So how can understanding your prospect help increase sales? Well, in a number of ways. It can improve your contact timing, customer relations and make personalising pitches much easier, to name a few. Here are some of the best ways to get into your prospect’s head.
Firstly, you need to know what your prospects are looking at on your website. See which pages and topics have got their attention. Then you can gather some idea as to what they’re interested in and have pain points around. Once you have felt that they have interacted enough to warrant a sales call (perhaps they’ve gone on your demo page twice but not filled in the form), get in contact to usher them through that sales pipeline.
Next, you need to figure out where your website lead came from. Were they warmed up in an email campaign and already know a lot about you? Did they come from a competitor PPC campaign? The more information you know prior to your phone call, the more you can tailor your sales pitch to their specific needs. They’ll think you’re a mind reader and the solution just for them.
Discovering more about the company isn’t just a way to understanding your prospect, it’s a way to understand how the sales process is going to work with them. Are they the key decision maker, for example, or will someone else have to be involved in the discussion? Knowing who to call from the start is a quick way to get passed the gatekeeper and get started on building that sales relationship.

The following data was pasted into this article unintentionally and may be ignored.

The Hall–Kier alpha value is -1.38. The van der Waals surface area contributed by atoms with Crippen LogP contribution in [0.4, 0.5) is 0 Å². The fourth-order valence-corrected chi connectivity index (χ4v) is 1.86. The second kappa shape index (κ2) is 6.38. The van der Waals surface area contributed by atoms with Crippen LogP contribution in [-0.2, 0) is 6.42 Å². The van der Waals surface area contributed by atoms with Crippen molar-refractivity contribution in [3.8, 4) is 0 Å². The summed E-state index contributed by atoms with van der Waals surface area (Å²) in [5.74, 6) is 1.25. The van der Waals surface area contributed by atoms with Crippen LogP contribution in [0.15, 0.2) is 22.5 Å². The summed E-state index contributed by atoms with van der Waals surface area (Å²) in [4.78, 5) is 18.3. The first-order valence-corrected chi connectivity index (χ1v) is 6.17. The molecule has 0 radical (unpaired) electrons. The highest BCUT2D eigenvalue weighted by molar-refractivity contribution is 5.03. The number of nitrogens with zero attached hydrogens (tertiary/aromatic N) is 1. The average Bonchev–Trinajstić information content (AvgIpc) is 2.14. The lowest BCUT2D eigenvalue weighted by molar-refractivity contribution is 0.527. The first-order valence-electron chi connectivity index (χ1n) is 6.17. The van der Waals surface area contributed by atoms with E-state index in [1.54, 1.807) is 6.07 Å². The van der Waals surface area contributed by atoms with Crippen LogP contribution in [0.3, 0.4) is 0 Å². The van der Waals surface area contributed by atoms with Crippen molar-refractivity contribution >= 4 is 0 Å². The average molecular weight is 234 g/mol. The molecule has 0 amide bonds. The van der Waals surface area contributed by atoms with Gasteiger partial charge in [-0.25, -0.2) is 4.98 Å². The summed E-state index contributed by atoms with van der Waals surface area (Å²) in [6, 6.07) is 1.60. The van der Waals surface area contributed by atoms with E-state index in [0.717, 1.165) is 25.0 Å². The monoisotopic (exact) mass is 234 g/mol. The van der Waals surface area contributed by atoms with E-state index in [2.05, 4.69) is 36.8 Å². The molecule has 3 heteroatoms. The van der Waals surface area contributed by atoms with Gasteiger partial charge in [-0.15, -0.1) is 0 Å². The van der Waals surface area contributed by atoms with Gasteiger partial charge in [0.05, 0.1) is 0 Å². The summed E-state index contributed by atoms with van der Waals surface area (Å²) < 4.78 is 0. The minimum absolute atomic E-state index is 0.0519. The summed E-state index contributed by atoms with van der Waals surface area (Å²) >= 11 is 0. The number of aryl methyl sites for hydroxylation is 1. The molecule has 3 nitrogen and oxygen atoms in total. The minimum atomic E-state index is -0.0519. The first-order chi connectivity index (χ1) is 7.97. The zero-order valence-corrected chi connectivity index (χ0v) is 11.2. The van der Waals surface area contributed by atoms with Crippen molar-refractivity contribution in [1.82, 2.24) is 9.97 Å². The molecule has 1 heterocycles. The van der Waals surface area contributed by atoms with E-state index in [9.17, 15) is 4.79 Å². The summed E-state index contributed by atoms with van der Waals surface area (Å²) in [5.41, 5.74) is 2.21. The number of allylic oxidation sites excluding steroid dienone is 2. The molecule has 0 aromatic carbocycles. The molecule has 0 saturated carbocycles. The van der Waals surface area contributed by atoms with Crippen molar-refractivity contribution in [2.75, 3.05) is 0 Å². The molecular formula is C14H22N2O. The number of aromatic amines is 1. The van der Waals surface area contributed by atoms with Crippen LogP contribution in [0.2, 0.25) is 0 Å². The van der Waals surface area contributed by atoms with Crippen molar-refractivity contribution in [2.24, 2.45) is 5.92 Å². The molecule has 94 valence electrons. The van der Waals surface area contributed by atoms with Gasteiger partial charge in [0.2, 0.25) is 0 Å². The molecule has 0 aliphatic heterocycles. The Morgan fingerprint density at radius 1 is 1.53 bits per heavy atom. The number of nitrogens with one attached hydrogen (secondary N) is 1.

Once you know what the company is interested in, where they’ve come from and who the key decision maker is, there is only one thing left. You need to know what the individual you’re selling to is interested in. By sending a PURL in your email, you can track an individual back to your website with cookie technology. That way, you’ll see how often they visit and if their priorities change.
With these 4 insights into your prospects, you’ll soon know how to push their buttons to a closed deal and improve your conversion rate.
If you’re looking for more sales related content, why not check out this whitepaper on lead scoring.
Record your progress monthly
Remember, while one lead might take a month to come to a decision, another might take 7 months to reach the same conclusion. Lead nurturing is not an overnight success story. It takes time.
You need to monitor results and progress so you can see which marketing campaigns are working, and which could use some adjustments to become effective. Don’t change your campaign tactics weekly just because you don’t see an improvement straight away. Monitor results monthly, change tactics quarterly if you have to…but remember, lead nurturing is a long-term goal. There is no short term solution.
4. Mix and match your lead nurturing tactics